Feel the Hot Water Heat Piping at the Circulator Pump: You can feel the pipe at the circulator pump - doesn't matter which side - in or out flow - since if the pump is running the pipe will get warm, then hot.

If the circulator is on the pipes that are LEAVING the boiler and sending heat into the building (not the best location) it's better to feel the pipe on the outlet side of the circulator since the pipe at the inlet side might be hot just by convection heat rising from the boiler.

If the circulator pump is on the RETURN side of the heating piping loop (the usual and better location) then you can feel the pipe at the circulator pump - doesn't matter which side - in or out flow - since if the pump is running the pipe will get warm, then hot if it is successfully moving hot water out of the boiler and through the heating pipes.

Why Might Multiple Heating Zones All Run at Once When Only One Thermostat is Calling for Heat?

If all of the heating system's valves stopped working some time ago, someone may have latched them in the "open" position  - so if any of the thermostats called for heat, every heating zone would receive heat even though only one thermostat is calling for heat.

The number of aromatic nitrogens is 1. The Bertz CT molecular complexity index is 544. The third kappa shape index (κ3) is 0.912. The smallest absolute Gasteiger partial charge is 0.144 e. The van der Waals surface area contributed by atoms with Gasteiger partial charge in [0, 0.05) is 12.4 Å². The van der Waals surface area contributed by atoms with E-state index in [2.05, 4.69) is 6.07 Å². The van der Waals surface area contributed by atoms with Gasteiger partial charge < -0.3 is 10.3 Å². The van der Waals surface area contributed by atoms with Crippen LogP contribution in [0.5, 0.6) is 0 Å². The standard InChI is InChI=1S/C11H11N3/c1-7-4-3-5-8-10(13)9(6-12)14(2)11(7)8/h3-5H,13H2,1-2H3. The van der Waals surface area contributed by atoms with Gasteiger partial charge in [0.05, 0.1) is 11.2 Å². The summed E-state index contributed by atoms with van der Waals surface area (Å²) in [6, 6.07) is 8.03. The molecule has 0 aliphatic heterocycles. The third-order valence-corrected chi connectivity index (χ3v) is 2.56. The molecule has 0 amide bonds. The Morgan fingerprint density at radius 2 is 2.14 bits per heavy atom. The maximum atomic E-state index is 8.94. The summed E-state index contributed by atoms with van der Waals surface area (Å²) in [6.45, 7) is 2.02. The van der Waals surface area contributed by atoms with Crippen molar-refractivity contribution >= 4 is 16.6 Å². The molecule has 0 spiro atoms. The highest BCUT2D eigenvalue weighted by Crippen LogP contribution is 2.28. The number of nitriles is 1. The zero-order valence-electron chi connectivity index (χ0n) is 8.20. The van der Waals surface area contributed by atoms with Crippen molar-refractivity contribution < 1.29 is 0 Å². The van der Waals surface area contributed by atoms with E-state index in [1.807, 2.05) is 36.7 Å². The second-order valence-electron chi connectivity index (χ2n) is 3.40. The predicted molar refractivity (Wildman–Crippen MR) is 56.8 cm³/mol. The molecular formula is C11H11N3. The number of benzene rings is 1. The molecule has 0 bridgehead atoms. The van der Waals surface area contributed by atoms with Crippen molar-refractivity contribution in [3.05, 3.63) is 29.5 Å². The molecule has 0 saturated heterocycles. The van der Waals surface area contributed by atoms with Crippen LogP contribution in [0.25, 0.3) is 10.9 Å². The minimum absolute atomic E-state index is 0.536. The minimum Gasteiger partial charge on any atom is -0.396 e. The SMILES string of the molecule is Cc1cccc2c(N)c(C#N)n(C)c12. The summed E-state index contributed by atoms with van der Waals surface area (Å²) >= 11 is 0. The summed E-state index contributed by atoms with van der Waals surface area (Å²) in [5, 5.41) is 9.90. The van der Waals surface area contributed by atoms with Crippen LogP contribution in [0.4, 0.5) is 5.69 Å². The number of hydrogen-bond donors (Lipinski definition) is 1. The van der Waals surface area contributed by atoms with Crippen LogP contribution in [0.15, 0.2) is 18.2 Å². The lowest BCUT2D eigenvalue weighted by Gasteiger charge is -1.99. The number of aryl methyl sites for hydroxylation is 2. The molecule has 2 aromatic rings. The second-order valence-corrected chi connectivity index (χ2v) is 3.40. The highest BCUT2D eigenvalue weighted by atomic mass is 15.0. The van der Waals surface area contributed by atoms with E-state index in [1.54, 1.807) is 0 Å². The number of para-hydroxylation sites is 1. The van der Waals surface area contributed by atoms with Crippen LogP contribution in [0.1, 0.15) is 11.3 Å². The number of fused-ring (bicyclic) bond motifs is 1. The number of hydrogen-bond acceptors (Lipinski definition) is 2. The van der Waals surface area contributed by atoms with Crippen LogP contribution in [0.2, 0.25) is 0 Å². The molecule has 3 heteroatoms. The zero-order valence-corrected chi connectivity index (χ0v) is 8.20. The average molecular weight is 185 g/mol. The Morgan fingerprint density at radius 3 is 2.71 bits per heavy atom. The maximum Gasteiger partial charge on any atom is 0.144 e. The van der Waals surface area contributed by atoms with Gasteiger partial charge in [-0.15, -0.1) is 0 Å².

See ZONE VALVES, HEATING for details about zone valve operation, inspection, diagnosis, repair. There we include photos including a zone valve control lever on the side of a Honeywell valve - in the auto position.

If you see that the manual zone valve control lever is "latched" into the "on" position, try un-latching it and then watch to see if the valve operates (and the lever moves) in response to a call for heat at that zone.

See HEATING LOSS DIAGNOSIS-BOILERS diagnostic links if this is the case.

Watch out: hot water may be circulating in a hydronic heating system even if no thermostat is calling for heat, for example if a Flow-Control check valve has stuck in the open position or has been left manually open. See CIRCULATOR PUMP WON'T STOP RUNNING for details.

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Continue reading at CIRCULATOR PUMP LEAKS or select a topic from closely-related articles below, or see our complete INDEX to RELATED ARTICLES below.

If you are not getting any heat at all out of a cold baseboard or radiator, see COLD HOT WATER BASEBOARD / RADIATOR.

Or see these

Hot Water (Hydronic) Heating Boiler Circulator Articles

Suggested citation for this web page

CIRCULATOR OPERATION CHECKS at InspectApedia.com - online encyclopedia of building & environmental inspection, testing, diagnosis, repair, & problem prevention advice.

INDEX to RELATED ARTICLES: ARTICLE INDEX to ARTICLE INDEX to HEATING BOILERS